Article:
Witchcraft and Persecution
Witchcraft and persecution was a major craze in the time of Elizabeth 1’s region, in the year of 1563. In early modern tradition, witches were stereotypically women. The common belief was that these women would make a diabolical pact with evil spirits and appeal to their intervention. They would reject Jesus and the holy sacraments, and take part in "the Witch's Sabbath”; which was known as a parody of the mass and sacraments. By giving honor to the 'Prince of Darkness,' they would in turn receive supernatural powers, basically becoming evil. They believe with women’s frustrations and struggles, that the main reason of joining witchcraft was to protect the well being of their children or seek revenge on a loved one.
Today, many may think that witches are characterized as ugly, old ladies who have green bumpy skin, and make magic potions from black pots. But during this time witches were described to be "crone-like," with snaggled teeth, sunken in cheeks, and hairy lips. Which doesn’t sound like a pretty sight, and it’s very similar to how we picture witches today! Also, if they owned a cat, they were most likely to be considered a witch; just like modern times today. The behavior of suspected women to be witches were very strange, such as screaming, frequent seizures, trance like states, and mysterious spells.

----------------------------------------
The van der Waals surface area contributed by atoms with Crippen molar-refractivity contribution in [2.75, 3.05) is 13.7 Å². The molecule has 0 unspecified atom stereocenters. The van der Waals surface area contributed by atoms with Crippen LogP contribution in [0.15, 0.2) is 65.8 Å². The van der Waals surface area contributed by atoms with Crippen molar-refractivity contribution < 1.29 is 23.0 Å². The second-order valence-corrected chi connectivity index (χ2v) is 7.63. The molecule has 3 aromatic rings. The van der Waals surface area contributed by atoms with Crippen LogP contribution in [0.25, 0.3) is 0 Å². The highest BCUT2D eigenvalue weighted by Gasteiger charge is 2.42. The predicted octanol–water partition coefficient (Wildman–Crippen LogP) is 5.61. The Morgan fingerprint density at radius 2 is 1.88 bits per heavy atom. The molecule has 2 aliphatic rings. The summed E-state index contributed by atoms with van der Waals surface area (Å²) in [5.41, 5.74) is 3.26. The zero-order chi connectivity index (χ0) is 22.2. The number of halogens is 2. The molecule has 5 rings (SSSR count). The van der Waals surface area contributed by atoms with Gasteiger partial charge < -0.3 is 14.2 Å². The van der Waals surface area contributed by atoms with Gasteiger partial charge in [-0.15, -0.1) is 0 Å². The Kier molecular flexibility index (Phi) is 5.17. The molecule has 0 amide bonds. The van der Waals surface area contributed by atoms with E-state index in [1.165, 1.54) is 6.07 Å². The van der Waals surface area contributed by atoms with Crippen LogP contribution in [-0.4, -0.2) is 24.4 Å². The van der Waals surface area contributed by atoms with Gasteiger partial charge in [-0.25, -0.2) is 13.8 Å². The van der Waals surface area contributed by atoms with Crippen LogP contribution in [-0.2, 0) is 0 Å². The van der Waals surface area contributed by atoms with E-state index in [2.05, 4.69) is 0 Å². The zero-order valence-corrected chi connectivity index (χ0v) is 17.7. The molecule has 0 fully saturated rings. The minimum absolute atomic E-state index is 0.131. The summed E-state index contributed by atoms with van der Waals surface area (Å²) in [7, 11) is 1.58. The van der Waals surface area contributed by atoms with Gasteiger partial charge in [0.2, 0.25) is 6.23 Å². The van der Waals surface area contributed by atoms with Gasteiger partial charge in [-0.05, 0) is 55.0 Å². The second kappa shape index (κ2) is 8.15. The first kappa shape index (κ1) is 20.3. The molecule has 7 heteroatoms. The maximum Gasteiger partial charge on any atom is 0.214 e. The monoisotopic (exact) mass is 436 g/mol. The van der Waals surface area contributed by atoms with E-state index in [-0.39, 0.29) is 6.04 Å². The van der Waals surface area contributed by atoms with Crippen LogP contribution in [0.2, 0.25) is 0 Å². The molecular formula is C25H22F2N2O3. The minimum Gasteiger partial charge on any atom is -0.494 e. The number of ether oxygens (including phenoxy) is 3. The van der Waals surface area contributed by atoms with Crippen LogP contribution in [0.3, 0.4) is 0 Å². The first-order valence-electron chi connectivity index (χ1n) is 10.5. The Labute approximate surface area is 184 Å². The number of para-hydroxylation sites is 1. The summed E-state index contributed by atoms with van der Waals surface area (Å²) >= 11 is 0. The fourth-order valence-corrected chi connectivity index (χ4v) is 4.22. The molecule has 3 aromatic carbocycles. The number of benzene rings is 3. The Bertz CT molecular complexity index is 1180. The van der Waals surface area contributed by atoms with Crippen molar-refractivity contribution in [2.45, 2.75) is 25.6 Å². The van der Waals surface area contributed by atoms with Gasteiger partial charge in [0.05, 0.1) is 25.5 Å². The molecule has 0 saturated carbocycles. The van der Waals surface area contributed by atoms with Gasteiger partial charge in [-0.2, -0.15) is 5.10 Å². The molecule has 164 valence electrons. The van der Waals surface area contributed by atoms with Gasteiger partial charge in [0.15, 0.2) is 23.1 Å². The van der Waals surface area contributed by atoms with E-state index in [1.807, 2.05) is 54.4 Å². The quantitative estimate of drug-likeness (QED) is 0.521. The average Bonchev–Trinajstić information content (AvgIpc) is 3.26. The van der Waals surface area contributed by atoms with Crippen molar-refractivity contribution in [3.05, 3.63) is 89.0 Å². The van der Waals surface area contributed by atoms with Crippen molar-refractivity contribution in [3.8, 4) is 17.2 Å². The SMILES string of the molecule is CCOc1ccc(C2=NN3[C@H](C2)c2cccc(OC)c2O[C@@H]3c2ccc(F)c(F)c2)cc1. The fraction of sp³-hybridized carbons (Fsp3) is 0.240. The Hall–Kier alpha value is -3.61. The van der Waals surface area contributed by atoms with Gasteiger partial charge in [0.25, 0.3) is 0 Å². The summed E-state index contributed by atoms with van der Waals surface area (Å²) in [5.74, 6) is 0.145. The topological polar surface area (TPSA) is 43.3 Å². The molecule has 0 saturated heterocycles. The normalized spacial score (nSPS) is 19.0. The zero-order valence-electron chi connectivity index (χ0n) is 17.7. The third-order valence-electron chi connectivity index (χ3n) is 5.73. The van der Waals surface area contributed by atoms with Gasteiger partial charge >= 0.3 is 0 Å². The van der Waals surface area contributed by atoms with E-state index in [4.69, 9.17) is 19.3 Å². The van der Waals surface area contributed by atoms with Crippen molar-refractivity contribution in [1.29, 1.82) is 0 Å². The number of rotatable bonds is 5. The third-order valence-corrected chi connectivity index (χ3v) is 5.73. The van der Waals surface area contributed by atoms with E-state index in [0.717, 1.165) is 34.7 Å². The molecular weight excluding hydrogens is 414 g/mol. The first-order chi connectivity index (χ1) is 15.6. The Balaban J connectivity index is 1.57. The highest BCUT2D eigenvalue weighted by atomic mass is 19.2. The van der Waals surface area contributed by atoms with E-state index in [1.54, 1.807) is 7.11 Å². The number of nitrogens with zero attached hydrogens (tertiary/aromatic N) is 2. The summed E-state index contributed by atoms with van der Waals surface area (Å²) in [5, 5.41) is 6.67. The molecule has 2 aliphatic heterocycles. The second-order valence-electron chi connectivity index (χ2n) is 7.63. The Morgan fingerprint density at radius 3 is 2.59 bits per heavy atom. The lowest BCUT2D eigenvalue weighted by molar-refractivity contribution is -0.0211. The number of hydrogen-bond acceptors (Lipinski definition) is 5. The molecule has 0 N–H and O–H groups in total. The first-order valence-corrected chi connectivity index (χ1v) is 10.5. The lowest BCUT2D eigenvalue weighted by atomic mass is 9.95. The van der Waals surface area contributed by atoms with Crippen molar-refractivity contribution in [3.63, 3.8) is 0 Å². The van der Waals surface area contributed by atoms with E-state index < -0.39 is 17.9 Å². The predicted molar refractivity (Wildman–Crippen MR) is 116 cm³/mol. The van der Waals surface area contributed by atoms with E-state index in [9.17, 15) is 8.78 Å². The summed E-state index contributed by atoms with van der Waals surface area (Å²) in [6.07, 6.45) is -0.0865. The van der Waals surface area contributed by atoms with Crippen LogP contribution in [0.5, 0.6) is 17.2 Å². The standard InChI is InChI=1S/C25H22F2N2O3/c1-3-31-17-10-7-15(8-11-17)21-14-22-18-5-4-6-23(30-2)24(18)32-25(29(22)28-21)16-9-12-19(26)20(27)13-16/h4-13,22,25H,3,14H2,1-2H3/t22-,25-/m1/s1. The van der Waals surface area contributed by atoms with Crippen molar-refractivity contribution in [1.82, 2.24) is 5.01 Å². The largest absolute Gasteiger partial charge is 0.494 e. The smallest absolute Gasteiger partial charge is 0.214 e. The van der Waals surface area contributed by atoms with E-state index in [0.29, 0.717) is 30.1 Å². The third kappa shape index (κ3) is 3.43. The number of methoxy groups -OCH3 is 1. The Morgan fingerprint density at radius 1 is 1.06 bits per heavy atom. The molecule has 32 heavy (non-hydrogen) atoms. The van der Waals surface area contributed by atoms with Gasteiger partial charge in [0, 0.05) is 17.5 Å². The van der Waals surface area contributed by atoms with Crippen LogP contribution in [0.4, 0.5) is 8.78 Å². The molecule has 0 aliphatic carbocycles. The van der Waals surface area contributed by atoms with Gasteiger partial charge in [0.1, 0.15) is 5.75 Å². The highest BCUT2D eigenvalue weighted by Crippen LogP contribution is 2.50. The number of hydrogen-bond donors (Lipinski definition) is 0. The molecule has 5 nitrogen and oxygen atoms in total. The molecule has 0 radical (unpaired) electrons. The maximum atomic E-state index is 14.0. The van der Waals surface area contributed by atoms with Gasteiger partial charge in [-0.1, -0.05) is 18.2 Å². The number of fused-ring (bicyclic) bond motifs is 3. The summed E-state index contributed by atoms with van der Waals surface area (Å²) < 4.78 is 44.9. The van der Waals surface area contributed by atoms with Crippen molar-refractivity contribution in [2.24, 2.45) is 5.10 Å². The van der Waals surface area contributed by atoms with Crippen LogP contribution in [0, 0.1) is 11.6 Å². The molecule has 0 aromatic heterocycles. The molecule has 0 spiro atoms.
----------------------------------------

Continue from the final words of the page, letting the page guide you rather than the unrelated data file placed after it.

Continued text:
But why is it that only woman were accused of being witches and not as much men? They say that there were only a very few men that were tried for witchcraft, but it turns out that the only reason that is, is because they were only related to a women who was convicted of witchcraft. When brought to court most men were let off with lighter sentences then women.
There were many reasons as to why accusations were brought about during this time, and mostly the women who were independent and outspoken were targeted the most. The way accusations would work was several men would stand in front of a judge on behalf of these women,...